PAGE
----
A New Standard for a New Era in Space

A New Standard for a New Era in Space

IEEE 4003™–2021 paves the way to unified data & metadata content from diverse satellite constellations

Fig. 1. Artist’s view of the NASA CYclone Global Navigation Satellite System CYGNSS constellation Mission.
Image credits NASA/Univ. Mich.

The mapping applications on our smartphones and in our cars rely on signals from a constellation of navigation satellites to pinpoint our location. When these signals are reflected back into space, they are imprinted with data about the Earth’s surface features and conditions.

The distortions and delays of the reflected signal paths can be used to gain valuable insights about the Earth’s surface, meaning that the constellation could be used to monitor such things as moving objects, the heights of surface features, wind speed/direction, humidity, and other many other kinds of surface-related data.

This opens up the possibility to use that data in a growing number of diverse applications, such as weather forecasting, scientific research, transportation, innovative commercial applications, agriculture and others, which will provide added value to these constellations in the near-term.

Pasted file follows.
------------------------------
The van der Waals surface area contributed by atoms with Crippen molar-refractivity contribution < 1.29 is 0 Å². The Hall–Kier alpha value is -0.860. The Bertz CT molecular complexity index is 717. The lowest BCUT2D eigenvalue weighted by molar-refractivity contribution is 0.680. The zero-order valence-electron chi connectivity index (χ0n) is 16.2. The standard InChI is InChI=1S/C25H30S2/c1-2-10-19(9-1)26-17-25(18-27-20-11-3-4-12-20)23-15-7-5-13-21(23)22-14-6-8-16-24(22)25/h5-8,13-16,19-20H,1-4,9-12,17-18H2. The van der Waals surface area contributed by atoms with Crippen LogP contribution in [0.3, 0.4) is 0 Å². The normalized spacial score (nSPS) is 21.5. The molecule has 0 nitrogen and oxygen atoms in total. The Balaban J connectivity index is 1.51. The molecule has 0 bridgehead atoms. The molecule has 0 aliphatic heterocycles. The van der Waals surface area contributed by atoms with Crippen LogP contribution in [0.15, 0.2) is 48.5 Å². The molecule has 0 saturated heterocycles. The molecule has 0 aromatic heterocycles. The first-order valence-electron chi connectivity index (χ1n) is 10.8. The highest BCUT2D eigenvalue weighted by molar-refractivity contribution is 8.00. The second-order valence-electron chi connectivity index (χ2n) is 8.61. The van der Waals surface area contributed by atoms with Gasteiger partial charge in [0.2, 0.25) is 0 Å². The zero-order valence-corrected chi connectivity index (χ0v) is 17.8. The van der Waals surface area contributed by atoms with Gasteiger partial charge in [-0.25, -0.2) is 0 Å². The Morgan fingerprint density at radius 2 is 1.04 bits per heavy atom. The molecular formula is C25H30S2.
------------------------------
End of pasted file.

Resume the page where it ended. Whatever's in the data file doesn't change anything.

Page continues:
However, currently there isn’t a universal way to do that because the many different satellite navigation constellations in use around the world use a mix of data processing techniques, instruments and retrieval algorithms to perform their missions. The heterogeneous nature of these signals, as well as diverse working methodologies, require a global standard to bring about a viable, operational Earth observation technique.

The IEEE Standards Association (IEEE SA) recently published a new standard, IEEE 4003™ – 2021, IEEE Standard for Spaceborne Global Navigation Satellite System-Reflectometry (GNSS-R) Data and Metadata Content, which provides a uniform way to configure and manage data and metadata content from these reflected signals.

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